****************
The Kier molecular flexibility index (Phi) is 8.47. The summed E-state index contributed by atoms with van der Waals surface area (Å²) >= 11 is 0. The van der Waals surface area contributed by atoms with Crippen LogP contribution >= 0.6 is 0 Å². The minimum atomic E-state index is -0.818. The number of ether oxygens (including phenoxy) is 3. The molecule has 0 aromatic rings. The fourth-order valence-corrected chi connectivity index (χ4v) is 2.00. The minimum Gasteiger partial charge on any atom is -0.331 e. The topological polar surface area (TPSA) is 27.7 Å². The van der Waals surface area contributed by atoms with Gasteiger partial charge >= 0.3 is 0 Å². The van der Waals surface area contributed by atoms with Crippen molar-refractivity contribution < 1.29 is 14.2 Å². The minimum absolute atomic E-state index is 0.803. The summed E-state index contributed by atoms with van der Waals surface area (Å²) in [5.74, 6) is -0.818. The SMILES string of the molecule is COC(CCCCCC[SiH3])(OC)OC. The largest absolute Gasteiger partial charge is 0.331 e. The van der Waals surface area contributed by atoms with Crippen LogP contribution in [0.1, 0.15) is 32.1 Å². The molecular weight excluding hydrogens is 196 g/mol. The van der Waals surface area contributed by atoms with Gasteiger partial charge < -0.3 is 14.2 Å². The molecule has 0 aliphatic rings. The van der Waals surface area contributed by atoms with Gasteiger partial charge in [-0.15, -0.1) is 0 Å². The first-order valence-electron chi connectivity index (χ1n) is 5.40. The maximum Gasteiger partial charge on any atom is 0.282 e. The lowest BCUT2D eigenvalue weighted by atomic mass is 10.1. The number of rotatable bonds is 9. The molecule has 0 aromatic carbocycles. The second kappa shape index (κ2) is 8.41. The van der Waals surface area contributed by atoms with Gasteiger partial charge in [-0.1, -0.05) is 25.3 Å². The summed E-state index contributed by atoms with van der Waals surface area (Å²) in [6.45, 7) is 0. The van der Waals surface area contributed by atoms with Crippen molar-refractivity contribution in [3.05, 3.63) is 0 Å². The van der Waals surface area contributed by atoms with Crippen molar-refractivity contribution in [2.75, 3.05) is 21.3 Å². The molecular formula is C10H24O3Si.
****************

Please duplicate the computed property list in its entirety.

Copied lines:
The Kier molecular flexibility index (Phi) is 8.47. The summed E-state index contributed by atoms with van der Waals surface area (Å²) >= 11 is 0. The van der Waals surface area contributed by atoms with Crippen LogP contribution >= 0.6 is 0 Å². The minimum atomic E-state index is -0.818. The number of ether oxygens (including phenoxy) is 3. The molecule has 0 aromatic rings. The fourth-order valence-corrected chi connectivity index (χ4v) is 2.00. The minimum Gasteiger partial charge on any atom is -0.331 e. The topological polar surface area (TPSA) is 27.7 Å². The van der Waals surface area contributed by atoms with Gasteiger partial charge >= 0.3 is 0 Å². The van der Waals surface area contributed by atoms with Crippen molar-refractivity contribution < 1.29 is 14.2 Å². The minimum absolute atomic E-state index is 0.803. The summed E-state index contributed by atoms with van der Waals surface area (Å²) in [5.74, 6) is -0.818. The SMILES string of the molecule is COC(CCCCCC[SiH3])(OC)OC. The largest absolute Gasteiger partial charge is 0.331 e. The van der Waals surface area contributed by atoms with Crippen LogP contribution in [0.1, 0.15) is 32.1 Å². The molecular weight excluding hydrogens is 196 g/mol. The van der Waals surface area contributed by atoms with Gasteiger partial charge < -0.3 is 14.2 Å². The molecule has 0 aliphatic rings. The van der Waals surface area contributed by atoms with Gasteiger partial charge in [-0.15, -0.1) is 0 Å². The first-order valence-electron chi connectivity index (χ1n) is 5.40. The maximum Gasteiger partial charge on any atom is 0.282 e. The lowest BCUT2D eigenvalue weighted by atomic mass is 10.1. The number of rotatable bonds is 9. The molecule has 0 aromatic carbocycles. The second kappa shape index (κ2) is 8.41. The van der Waals surface area contributed by atoms with Gasteiger partial charge in [-0.1, -0.05) is 25.3 Å². The summed E-state index contributed by atoms with van der Waals surface area (Å²) in [6.45, 7) is 0. The van der Waals surface area contributed by atoms with Crippen molar-refractivity contribution in [3.05, 3.63) is 0 Å². The van der Waals surface area contributed by atoms with Crippen molar-refractivity contribution in [2.75, 3.05) is 21.3 Å². The molecular formula is C10H24O3Si.